Moulting Lagoon Important Bird Area facts for kids
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|Official name: Moulting Lagoon|
|Designated:||16 November 1982|
|Official name: Apsley Marshes|
|Designated:||16 November 1982|
Moulting Lagoon Important Bird Area is a composite wetland site in eastern Tasmania, Australia. It comprises two adjacent and hydrologically continuous wetlands – Moulting Lagoon and the Apsley Marshes – at the head of Great Oyster Bay, near the base of the Freycinet Peninsula, between the towns of Swansea and Bicheno. Both components of the site are listed separately under the Ramsar Convention as wetlands of international significance. Moulting Lagoon is so named because it is a traditional moulting place for black swans. It is an important site for waterbirds.
Moulting Lagoon is a coastal lagoon, or largely enclosed estuary, formed at the mouths of the Swan and Apsley Rivers, which have a combined catchment area of 900 km2, and sheltered from the ocean by Nine Mile Spit. It is adjacent to the Apsley Marshes which store and filter floodwater from the Apsley River for gradual release into the lagoon. The geology of the site is dominated by Holocene alluvial gravels and sands with smaller areas of Jurassic dolerite and Triassic sandstone. Average annual rainfall (recorded at Swansea) is 611 mm; average maximum temperatures are 13 °C in winter and 22 °C in summer. The tidal range of the lagoon varies from 0.3 m in its upper reaches to 0.8 m at the mouth. Although the lagoon's hydrology is usually dominated by its estuarine nature, during peak flows of the Swan River these are overridden by large quantities of fresh water. During hot, dry weather, salinity levels may reach twice that of seawater in some areas. The lagoon contains areas of both deep and shallow water and is surrounded by tidal mudflats and saltmarsh. The western shore has been cleared and is mainly used for agriculture and livestock grazing; the eastern shore retains much of its native vegetation.
Zostera seagrasses cover about 25 km2 of the lagoon bed. The margins support successive bands of beaded glasswort, jointed rush and Poa grass tussocks, swamp paperbark and silver wattle, and Oyster Bay pine or pasture. Apsley marshes contain areas of woody vegetation dominated by paperbarks, some saltmarsh, large areas of common reed and freshwater aquatic herbland.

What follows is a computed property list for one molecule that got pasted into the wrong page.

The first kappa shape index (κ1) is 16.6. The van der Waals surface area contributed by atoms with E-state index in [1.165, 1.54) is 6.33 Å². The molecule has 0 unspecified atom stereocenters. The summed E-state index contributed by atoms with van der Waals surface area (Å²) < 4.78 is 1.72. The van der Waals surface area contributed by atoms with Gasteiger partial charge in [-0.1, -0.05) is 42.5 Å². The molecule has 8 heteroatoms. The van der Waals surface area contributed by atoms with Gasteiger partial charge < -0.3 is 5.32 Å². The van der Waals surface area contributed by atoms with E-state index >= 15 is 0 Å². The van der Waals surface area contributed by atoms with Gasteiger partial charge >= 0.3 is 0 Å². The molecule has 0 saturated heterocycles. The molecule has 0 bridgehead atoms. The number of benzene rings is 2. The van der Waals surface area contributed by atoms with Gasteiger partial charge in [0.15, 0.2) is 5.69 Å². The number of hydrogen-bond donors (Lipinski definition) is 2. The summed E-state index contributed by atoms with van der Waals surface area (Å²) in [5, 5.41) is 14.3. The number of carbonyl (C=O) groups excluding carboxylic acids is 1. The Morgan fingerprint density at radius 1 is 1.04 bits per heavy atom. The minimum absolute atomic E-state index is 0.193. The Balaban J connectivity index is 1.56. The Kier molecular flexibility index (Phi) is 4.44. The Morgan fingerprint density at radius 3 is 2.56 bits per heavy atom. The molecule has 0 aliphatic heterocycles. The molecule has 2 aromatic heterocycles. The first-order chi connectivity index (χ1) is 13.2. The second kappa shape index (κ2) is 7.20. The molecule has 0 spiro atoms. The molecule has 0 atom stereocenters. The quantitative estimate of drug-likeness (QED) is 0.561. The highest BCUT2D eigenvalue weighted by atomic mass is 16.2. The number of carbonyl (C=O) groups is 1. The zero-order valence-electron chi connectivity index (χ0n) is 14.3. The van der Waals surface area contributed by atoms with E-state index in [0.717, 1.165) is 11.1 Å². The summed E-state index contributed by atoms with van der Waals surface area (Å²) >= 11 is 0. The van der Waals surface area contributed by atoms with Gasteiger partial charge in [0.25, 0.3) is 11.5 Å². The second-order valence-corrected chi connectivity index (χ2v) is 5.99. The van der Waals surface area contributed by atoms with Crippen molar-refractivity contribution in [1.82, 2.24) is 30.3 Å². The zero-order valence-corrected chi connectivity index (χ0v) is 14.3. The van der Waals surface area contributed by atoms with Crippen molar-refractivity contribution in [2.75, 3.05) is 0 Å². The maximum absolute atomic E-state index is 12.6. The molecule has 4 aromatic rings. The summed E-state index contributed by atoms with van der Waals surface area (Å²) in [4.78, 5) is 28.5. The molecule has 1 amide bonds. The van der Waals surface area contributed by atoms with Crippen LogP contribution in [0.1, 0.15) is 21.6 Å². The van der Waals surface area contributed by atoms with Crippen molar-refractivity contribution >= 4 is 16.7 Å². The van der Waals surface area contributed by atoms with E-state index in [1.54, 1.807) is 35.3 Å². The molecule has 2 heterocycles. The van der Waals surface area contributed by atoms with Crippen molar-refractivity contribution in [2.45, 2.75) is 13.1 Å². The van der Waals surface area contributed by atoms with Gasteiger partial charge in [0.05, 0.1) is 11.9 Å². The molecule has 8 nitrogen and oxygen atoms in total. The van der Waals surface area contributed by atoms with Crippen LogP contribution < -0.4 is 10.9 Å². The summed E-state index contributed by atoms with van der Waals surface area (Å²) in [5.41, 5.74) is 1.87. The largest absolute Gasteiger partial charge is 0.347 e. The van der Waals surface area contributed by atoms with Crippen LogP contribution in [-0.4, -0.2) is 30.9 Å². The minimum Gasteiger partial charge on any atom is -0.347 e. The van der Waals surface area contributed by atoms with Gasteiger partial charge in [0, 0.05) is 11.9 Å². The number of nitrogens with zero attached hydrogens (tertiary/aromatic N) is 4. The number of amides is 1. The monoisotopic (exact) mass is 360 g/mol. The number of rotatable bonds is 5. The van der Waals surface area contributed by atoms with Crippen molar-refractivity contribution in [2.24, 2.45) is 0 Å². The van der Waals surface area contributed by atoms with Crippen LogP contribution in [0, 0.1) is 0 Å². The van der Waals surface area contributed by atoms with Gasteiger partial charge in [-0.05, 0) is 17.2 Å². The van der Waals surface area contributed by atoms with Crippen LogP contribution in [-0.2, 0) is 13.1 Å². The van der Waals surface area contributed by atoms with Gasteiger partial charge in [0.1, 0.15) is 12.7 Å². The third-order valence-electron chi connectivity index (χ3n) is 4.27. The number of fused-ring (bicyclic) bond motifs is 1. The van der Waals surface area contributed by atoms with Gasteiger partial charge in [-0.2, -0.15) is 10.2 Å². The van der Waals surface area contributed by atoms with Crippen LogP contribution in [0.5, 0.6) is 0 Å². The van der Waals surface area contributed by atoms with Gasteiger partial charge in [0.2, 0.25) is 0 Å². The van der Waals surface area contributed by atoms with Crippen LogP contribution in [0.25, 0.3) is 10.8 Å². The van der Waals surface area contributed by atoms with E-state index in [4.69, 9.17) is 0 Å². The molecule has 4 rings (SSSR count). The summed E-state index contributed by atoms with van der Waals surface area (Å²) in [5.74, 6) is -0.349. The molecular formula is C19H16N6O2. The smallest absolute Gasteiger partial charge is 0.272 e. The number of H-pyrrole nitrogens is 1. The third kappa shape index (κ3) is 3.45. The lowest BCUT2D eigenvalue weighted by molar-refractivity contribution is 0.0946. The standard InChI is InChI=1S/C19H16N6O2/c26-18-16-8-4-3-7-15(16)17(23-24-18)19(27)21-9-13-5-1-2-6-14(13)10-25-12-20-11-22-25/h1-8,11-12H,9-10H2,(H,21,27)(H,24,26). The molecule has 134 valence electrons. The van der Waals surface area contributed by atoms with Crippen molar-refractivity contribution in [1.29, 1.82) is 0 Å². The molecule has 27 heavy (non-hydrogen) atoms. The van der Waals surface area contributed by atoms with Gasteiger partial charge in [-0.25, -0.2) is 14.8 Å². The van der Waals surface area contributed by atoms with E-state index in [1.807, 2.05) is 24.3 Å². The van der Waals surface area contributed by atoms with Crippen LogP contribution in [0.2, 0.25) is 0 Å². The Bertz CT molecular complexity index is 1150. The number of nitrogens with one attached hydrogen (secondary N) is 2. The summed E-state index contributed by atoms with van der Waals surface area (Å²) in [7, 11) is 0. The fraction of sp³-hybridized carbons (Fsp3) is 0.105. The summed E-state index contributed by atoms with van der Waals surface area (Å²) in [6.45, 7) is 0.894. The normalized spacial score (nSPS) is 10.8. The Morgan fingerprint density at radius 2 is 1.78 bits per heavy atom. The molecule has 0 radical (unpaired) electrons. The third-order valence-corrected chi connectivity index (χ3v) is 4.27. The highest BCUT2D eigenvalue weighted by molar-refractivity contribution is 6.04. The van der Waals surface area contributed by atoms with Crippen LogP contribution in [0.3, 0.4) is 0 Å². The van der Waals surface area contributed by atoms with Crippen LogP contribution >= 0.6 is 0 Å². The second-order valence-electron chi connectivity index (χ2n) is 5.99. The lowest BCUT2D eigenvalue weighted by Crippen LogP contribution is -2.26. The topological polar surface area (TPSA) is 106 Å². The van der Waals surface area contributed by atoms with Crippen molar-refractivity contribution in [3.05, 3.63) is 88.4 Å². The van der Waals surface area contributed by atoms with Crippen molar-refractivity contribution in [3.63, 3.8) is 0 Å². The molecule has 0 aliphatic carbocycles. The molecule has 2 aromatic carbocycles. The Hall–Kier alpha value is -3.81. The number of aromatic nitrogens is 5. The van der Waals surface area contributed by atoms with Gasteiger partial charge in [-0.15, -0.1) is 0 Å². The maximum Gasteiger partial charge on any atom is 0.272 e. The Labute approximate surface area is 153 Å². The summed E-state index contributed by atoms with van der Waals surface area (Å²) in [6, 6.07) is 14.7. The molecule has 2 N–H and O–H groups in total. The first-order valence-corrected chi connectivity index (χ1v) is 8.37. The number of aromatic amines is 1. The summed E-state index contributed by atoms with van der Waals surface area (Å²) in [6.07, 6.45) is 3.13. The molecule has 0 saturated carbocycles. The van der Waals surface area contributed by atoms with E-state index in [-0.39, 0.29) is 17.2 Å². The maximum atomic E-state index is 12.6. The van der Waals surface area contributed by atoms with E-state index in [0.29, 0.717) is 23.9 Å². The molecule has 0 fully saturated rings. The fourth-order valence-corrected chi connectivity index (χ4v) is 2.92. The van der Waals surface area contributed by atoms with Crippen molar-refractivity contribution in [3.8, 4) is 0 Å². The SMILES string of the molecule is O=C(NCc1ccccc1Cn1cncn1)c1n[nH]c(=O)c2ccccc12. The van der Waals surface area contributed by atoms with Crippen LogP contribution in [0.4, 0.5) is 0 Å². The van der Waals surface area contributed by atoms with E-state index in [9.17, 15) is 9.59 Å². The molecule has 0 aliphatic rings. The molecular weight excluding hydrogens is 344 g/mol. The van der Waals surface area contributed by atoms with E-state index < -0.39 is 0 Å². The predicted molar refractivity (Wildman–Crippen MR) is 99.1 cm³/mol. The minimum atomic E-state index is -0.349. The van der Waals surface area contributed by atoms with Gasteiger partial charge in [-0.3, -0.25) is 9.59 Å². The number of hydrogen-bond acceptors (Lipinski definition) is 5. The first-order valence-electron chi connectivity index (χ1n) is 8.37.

The lagoon and the adjacent marshes have been identified by BirdLife International as a 63 km2 Important Bird Area (IBA) because they regularly support over 1% of the world populations of black swans and pied oystercatchers. Other waterbirds sometimes present on the lagoon in substantial numbers include Australian shelducks, chestnut teals, Australasian shovellers, musk ducks, black-faced and little pied cormorants, hoary-headed and great crested grebes, crested and Caspian terns, white-faced herons, masked lapwings, red-capped and double-banded plovers, and red-necked stints. It supports the largest flock of common greenshanks in Tasmania.
The area was extensively used by the Oyster Bay Tribe, especially for harvesting swan eggs, prior to European settlement in the early 19th century. By the late 1820s most arable land in the region had been taken by European settlers. Subsequently, it became a popular site for waterfowl hunting, especially of chestnut teal and Australian shelduck. In 1918 much of the lagoon was proclaimed a sanctuary for waterfowl, though in 1928 it reverted to crown land. In 1959 and 1980 some parts of the lagoon were given legislative protection; however, attempts to give protection to the whole area was resisted by duck hunters and local residents. It was eventually proclaimed a game reserve in 1988, with seasonal hunting over much of the area continuing to take place, though the use of lead shot ended in 2005. Contemporary use of the lagoon includes recreational boating and fishing as well as oyster farming.
On 16 November 1982 most of what was to become the 4760 ha Moulting Lagoon Game Reserve in 1988 was designated Ramsar site 251, and a 940 ha area of the Apsley Marshes was designated Ramsar site 255, mainly because of their value as waterbird habitat, especially for black swans.
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